The path to a fulfilling career can be full of hurdles and is often especially challenging for people with disabilities. According to University of New Hampshire (UNH) research and federal labor statistics, people with disabilities make up only 3.2 percent of U.S. workers ages 16-64. This is due in large part to misconceptions about the workforce among employers and means a vast majority of people with disabilities aren’t employed.
For far too long, we’ve relied on iteration, not innovation, to increase economic opportunities for all people with disabilities. And with the unemployment rate higher today than at the passage of the Americans with Disabilities Act, it’s time to think differently about disability.
In 2008, I was working as a certified rehabilitation counselor when I saw a business opportunity in the midst of a global financial crisis. Even though jobs were vanishing, companies still had work to do, and they turned to contingent labor. To meet this need, I started Advocations, LLC., one of the first disability-only staffing and recruiting firms in the country. A recent survey conducted by UNH found that only 27 percent of supervisors have partnered with a disability organization to recruit workers, even though most viewed the idea as feasible.
In my journey as a young entrepreneur, I was unsurprisingly met with challenges along the way, but with the amazing help from SCORE, mentors to America’s small businesses, I refined my business model and blazed a trail we could take to help others.
At Advocations, we provide talent acquisition and consulting services for employers, as well as career coaching and performance management for job-seekers with disabilities. We’ve trained more than 10,000 hiring managers, recruiters and other stakeholders on disability awareness. And we’ve seen some success along the way.
One person that we helped excels at repetitive, methodical tasks and types 132 words per minute – more than triple the average speed – with near-perfect accuracy. With our guidance, he found a career in data entry. What’s more impressive is another client of Advocations that is currently employed as a quality assurance manager at a bank. She has an exceptional ability to identify patterns – by spotting a discrepancy in a pattern of numbers, she saved her company $100,000.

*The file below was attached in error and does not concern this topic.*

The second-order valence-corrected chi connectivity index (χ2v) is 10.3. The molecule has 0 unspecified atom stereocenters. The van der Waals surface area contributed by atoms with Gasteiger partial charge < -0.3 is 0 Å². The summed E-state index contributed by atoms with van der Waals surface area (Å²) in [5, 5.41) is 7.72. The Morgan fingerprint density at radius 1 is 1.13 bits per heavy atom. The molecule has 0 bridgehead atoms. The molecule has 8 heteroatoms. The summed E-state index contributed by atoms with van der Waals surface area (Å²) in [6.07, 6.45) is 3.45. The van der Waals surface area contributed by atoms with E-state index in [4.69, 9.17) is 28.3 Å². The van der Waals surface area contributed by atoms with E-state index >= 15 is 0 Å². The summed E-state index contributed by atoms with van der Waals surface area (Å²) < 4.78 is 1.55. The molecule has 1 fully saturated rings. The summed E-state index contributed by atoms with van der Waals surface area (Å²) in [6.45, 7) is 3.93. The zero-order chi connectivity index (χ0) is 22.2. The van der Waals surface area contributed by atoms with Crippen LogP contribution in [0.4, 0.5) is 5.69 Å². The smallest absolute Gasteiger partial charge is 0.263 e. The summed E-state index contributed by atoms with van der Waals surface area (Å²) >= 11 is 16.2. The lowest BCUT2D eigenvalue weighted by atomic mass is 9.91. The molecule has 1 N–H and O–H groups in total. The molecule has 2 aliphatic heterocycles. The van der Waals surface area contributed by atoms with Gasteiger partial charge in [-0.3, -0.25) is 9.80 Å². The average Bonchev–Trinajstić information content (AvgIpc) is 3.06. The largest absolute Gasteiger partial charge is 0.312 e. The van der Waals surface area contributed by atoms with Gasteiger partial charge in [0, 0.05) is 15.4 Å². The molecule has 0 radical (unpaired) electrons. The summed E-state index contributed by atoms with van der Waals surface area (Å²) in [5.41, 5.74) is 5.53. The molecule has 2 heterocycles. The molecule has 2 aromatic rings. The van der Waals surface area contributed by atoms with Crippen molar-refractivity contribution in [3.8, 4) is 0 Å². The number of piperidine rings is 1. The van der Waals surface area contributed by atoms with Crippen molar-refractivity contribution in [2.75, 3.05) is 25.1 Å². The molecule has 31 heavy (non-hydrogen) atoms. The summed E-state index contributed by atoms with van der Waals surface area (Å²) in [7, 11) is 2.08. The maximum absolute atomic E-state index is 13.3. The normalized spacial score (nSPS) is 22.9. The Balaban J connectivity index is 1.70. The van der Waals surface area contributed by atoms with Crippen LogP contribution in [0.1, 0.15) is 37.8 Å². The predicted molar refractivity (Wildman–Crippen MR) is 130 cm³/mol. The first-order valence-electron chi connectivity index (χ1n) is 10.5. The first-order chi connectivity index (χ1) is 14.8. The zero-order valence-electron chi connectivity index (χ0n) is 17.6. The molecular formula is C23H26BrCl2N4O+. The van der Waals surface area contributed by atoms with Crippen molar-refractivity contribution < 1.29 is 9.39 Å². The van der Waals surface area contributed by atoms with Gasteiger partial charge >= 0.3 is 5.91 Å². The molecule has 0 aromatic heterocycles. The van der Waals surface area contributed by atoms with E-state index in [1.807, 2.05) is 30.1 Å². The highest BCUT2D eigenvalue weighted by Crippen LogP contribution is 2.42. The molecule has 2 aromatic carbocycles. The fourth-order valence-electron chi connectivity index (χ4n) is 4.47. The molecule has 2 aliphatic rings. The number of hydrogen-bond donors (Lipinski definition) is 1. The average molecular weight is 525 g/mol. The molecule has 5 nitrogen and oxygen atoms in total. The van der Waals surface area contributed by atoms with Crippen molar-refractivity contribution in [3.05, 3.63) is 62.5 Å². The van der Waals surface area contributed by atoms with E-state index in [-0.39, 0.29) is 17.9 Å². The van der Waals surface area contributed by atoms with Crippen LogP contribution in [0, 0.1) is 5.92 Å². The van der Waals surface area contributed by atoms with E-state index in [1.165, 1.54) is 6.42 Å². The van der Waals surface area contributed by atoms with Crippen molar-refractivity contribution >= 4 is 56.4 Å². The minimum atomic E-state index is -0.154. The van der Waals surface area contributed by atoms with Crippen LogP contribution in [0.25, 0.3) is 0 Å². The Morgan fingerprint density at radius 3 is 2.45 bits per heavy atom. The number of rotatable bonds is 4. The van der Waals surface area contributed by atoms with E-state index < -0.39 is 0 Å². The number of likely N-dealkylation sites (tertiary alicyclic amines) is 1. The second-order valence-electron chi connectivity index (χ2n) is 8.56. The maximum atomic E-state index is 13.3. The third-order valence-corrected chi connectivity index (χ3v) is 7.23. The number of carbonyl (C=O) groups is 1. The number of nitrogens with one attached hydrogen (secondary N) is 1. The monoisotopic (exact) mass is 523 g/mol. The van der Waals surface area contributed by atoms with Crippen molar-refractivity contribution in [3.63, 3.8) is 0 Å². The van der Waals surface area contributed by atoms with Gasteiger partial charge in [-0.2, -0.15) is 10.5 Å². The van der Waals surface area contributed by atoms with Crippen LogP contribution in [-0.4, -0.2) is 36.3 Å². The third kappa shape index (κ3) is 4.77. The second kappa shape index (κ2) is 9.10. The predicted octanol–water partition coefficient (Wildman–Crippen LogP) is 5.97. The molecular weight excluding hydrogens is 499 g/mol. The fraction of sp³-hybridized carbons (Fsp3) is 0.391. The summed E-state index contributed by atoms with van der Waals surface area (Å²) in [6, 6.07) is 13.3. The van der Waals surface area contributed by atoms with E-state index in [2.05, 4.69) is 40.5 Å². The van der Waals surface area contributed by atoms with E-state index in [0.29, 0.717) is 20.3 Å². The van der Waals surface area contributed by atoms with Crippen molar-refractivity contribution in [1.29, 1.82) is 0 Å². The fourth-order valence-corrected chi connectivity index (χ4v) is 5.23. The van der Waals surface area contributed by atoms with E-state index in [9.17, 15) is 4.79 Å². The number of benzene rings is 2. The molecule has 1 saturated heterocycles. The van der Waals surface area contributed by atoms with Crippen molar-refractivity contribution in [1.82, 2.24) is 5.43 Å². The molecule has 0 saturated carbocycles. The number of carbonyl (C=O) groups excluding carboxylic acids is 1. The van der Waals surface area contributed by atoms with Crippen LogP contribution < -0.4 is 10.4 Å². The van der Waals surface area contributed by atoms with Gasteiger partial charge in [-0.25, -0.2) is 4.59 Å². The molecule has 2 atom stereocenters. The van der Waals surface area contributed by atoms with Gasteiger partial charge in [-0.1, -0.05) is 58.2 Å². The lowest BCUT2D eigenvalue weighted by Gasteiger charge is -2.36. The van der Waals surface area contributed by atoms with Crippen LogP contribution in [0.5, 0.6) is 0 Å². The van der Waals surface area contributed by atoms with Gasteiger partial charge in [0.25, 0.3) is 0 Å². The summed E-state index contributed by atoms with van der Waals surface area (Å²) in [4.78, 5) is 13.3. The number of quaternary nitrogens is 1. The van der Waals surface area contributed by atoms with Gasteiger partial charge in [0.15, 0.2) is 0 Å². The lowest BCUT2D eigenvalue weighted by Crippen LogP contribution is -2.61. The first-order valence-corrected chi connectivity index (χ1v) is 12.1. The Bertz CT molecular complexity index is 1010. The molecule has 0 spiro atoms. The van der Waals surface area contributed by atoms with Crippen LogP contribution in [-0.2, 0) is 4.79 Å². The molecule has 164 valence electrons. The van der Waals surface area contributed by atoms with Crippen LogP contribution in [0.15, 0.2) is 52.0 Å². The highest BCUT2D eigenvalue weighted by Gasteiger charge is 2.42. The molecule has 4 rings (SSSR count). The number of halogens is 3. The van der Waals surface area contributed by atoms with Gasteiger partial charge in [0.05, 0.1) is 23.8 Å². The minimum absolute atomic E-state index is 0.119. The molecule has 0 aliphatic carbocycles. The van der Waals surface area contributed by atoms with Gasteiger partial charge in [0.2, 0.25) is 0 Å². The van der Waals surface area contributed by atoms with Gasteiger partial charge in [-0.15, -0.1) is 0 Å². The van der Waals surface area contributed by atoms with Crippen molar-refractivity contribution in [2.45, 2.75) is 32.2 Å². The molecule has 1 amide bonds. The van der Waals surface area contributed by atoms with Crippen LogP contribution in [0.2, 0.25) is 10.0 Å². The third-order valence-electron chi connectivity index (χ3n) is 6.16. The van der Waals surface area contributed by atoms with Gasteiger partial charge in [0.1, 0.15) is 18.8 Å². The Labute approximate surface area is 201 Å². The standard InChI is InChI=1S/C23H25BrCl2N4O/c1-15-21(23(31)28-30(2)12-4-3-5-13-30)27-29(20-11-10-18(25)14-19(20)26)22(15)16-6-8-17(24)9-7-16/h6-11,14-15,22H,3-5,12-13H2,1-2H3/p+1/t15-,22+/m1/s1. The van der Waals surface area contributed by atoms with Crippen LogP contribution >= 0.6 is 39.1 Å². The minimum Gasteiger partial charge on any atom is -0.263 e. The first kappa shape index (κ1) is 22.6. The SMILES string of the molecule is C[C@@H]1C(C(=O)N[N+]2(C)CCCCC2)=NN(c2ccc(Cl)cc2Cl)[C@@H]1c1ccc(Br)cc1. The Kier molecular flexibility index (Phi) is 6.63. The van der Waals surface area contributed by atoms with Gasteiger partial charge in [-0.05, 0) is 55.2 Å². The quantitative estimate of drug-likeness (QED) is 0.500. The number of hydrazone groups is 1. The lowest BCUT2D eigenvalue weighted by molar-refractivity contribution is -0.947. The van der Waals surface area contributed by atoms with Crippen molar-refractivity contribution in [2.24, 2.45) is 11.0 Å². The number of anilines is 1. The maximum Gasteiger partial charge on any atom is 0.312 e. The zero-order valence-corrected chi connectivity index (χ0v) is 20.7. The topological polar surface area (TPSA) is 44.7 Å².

Now, we’re thinking outside of the box to expand our reach and increase access to information and resources for employees and their prospective workforce. With the launch of Notable, a game-changing cloud-based platform that empowers people with disabilities to build their own network while gamifying the process of getting a job to build confidence and enhance skills, our vision is to close the gap for people with disabilities by transforming “not” “able” into notable. By making disability something worth talking about, we’re harnessing the proven power of social accountability, cognitive dissonance and transparency to offset bias and produce measurable results in the hiring, retention and promotion of talent. In an industry where the average turnover rate is a whopping 383 percent, Advocations is proud to boast a turnover rate of just 8 percent.
Our world is divided by difference, but disability is what makes us all the same. It’s a natural part of the human condition that disability will happen to you. Empathy is a key driver in making disability inclusion work, and it transforms disability from a personal deficit to a shared social responsibility, where people stop settling for “I can’t” and start asking “how might we.” Empathy starts with a conversation, and the conversation starts with you.